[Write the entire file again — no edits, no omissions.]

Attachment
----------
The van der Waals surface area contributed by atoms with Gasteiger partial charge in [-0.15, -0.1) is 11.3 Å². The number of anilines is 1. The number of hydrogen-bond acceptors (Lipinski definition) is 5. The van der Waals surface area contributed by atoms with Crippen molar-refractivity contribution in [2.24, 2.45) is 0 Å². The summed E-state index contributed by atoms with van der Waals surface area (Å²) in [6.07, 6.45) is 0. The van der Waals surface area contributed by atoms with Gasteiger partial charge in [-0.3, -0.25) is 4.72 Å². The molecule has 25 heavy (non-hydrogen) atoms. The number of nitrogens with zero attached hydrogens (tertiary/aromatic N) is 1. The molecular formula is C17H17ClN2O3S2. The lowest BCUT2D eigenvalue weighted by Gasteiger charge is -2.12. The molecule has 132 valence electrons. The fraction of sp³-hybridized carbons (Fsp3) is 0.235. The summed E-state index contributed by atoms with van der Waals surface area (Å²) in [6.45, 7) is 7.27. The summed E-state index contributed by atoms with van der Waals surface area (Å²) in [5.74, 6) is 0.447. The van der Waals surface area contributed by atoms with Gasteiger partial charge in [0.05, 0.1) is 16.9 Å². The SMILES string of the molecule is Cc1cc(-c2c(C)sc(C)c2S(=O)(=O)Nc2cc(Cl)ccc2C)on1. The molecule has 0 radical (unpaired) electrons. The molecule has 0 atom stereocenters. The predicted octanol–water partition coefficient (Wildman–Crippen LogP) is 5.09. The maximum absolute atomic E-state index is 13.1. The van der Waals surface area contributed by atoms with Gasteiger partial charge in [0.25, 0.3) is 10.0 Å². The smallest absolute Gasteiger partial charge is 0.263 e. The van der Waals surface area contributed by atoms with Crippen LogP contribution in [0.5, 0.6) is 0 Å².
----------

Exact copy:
The van der Waals surface area contributed by atoms with Gasteiger partial charge in [-0.15, -0.1) is 11.3 Å². The number of anilines is 1. The number of hydrogen-bond acceptors (Lipinski definition) is 5. The van der Waals surface area contributed by atoms with Crippen molar-refractivity contribution in [2.24, 2.45) is 0 Å². The summed E-state index contributed by atoms with van der Waals surface area (Å²) in [6.07, 6.45) is 0. The van der Waals surface area contributed by atoms with Gasteiger partial charge in [-0.3, -0.25) is 4.72 Å². The molecule has 25 heavy (non-hydrogen) atoms. The number of nitrogens with zero attached hydrogens (tertiary/aromatic N) is 1. The molecular formula is C17H17ClN2O3S2. The lowest BCUT2D eigenvalue weighted by Gasteiger charge is -2.12. The molecule has 132 valence electrons. The fraction of sp³-hybridized carbons (Fsp3) is 0.235. The summed E-state index contributed by atoms with van der Waals surface area (Å²) in [6.45, 7) is 7.27. The summed E-state index contributed by atoms with van der Waals surface area (Å²) in [5.74, 6) is 0.447. The van der Waals surface area contributed by atoms with Gasteiger partial charge in [0.05, 0.1) is 16.9 Å². The SMILES string of the molecule is Cc1cc(-c2c(C)sc(C)c2S(=O)(=O)Nc2cc(Cl)ccc2C)on1. The molecule has 0 radical (unpaired) electrons. The molecule has 0 atom stereocenters. The predicted octanol–water partition coefficient (Wildman–Crippen LogP) is 5.09. The maximum absolute atomic E-state index is 13.1. The van der Waals surface area contributed by atoms with Gasteiger partial charge in [0.25, 0.3) is 10.0 Å². The smallest absolute Gasteiger partial charge is 0.263 e. The van der Waals surface area contributed by atoms with Crippen LogP contribution in [0.5, 0.6) is 0 Å².